Kandy : Kandy is a large city in central Sri Lanka. It’s set on a plateau surrounded by mountains, which are home to tea plantations and biodiverse rainforest. The city’s heart is scenic Kandy Lake (Bogambara Lake), popular for strolling. It’s famed for its sacred Buddhist sites, including the Temple of the Tooth (Sri Dalada Maligawa) shrine, and for its Esala Perahera annual procession.
#Peradeniya Botanic Gardens
At one time these beautiful botanical gardens were reserved exclusively for Kandyan royalty. Today even commoners are allowed into what are, at 60 hectares, the largest and most impressive botanic gardens in Sri Lanka. The many highlights include a fine collection of orchids and a stately avenue of royal palms. Another big hit is the giant Javan fig tree on the great lawn. Covering 2500 sq metres, it’s like a giant, living geodesic dome. On weekends and holidays the gardens are packed with romantically inclined local tourists, and it can be hard to move without tripping over yet another canoodling young couple.
Kandy Lake also known as Kiri Muhuda or the Sea of Milk,is an artificial lake in the heart of the hill city of Kandy, Sri Lanka, built in 1807 by King Sri Wickrama Rajasinghe next to the Temple of the Tooth. Over the years, it was reduced in size. It is a protected lake, with fishing banned. There are many legends and folklore regarding the lake. One such is that the small island at its center was used by the king’s helm for bathing and was connected to the palace by secret tunnel.
|#Temple of the Tooth Relic
Elephants play an important part at the temple of the tooth relic in Kandy. Every 5 years they bring out Budha’s tooth in a shrine on the back of an elephant. The elephants are taught to bow before entering and are part of very large and important Budhist rituals. The tusks you see at this shrine are real elephants tusks of the dead elephants which used to be involved in the ceremonies surrounding the temple of the tooth in Kandy.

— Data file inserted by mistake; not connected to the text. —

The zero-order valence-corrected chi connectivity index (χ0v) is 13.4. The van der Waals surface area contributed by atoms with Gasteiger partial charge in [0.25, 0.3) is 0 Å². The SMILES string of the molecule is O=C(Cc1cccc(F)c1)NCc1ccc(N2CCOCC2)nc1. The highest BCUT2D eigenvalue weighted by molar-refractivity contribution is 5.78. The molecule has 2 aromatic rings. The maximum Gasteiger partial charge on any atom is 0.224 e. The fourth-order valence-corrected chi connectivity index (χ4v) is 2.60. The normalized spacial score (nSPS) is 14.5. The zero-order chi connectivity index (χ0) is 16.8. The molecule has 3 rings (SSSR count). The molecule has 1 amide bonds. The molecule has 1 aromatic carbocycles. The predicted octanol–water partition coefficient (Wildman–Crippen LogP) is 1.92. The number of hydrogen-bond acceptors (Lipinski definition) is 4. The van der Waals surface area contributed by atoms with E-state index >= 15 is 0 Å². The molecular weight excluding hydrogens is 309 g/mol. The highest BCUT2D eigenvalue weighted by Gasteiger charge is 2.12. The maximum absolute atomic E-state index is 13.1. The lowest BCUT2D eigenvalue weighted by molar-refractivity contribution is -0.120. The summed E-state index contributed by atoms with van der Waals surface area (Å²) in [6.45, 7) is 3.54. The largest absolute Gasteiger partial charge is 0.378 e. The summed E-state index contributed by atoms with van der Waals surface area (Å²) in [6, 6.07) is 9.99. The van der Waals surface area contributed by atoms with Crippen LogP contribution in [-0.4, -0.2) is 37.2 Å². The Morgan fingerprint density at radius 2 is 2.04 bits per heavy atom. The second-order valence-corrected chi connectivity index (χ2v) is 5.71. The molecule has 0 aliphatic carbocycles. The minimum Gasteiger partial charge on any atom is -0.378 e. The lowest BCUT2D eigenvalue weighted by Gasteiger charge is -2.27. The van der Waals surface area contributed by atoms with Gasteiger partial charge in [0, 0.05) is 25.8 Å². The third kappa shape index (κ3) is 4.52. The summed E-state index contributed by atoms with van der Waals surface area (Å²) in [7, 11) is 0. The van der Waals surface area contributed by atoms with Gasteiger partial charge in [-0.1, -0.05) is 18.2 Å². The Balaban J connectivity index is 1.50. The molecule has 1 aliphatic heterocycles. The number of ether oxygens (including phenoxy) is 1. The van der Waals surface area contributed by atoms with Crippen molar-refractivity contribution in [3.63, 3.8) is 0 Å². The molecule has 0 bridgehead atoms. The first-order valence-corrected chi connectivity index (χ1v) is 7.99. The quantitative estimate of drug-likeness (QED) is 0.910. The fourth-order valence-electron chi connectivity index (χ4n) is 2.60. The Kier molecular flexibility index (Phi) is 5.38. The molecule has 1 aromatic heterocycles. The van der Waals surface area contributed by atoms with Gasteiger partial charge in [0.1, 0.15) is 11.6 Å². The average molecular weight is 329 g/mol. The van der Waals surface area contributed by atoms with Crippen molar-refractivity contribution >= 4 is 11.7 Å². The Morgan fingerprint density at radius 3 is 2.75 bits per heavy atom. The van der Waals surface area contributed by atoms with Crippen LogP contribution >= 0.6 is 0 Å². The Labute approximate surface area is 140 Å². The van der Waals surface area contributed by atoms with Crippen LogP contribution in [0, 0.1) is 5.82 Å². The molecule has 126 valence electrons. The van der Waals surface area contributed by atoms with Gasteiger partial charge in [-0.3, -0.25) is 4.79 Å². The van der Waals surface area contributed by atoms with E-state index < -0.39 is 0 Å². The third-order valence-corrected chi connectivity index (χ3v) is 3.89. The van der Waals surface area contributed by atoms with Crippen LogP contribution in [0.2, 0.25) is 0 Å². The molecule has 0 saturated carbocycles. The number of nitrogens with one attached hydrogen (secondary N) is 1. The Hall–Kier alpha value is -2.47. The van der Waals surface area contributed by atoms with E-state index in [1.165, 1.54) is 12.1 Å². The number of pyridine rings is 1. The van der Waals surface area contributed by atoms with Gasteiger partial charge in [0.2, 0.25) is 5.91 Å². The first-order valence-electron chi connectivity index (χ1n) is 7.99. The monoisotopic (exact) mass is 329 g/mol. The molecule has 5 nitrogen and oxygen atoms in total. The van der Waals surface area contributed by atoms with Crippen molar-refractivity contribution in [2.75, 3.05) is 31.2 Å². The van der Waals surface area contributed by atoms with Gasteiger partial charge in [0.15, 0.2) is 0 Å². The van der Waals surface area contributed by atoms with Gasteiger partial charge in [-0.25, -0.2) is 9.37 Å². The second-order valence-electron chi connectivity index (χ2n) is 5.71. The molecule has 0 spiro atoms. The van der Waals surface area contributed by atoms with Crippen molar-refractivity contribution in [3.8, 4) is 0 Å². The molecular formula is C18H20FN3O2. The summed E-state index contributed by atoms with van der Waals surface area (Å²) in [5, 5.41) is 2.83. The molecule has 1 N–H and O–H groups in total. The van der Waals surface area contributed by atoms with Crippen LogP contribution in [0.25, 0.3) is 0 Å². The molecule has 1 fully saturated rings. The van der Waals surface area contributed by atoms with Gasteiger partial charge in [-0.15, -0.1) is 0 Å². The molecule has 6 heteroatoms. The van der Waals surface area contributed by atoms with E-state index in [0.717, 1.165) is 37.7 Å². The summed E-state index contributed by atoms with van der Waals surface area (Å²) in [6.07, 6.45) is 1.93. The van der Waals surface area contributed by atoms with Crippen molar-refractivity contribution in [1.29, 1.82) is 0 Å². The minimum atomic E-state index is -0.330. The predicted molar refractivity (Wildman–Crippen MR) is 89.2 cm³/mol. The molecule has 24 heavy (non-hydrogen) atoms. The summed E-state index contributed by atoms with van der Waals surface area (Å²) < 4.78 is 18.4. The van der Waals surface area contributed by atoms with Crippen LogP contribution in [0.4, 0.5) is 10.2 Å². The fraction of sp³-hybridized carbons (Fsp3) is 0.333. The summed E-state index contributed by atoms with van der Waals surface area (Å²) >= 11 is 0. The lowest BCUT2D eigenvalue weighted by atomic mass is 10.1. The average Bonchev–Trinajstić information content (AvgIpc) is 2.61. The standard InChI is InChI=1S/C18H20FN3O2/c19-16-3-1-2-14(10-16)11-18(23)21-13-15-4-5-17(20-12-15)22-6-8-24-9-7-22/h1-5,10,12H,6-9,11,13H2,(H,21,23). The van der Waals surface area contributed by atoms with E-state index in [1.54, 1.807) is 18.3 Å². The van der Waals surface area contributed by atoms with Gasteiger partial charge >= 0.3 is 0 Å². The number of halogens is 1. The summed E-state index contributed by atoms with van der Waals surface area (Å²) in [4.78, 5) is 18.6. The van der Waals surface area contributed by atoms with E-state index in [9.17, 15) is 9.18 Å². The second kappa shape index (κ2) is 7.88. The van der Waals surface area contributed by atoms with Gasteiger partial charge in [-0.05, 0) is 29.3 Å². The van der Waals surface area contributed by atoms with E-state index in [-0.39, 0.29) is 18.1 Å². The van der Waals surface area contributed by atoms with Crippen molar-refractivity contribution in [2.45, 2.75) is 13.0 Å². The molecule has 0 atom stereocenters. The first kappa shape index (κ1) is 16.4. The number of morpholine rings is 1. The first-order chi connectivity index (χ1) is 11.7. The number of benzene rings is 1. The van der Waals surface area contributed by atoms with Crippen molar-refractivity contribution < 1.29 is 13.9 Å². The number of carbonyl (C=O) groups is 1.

|#Art & Craft Centre
Popular handicrafts include gold and silver jewellery set with gems, wooden masks, intricate lace-work, lacquerwork and ceramics. The full-range of handicrafts is available in the many stores in and around the capital, but you can also see the work that goes into creating them as you travel around the country – watch deft hands weaving intricate lace patterns in towns around the south-western coast or see the pottery wheels in action at the small village of Molagoda in the central provinces.
|#Sigiriya Fort Fortess
The name refers to a site of historical and archaeological significance that is dominated by a massive column of rock nearly 200 metres (660 ft) high. According to the ancient Sri Lankan chronicle the Culavamsa, this site was selected by King Kasyapa for his new capital. He built his palace on the top of this rock and decorated its sides with colourful frescoes. On a small plateau about halfway up the side of this rock he built a gateway in the form of an enormous lion. The name of this place is derived from this structure —Sīhāgiri, the Lion Rock. The capital and the royal palace was abandoned after the king’s death. It was used as a Buddhist monastery until the 14th century.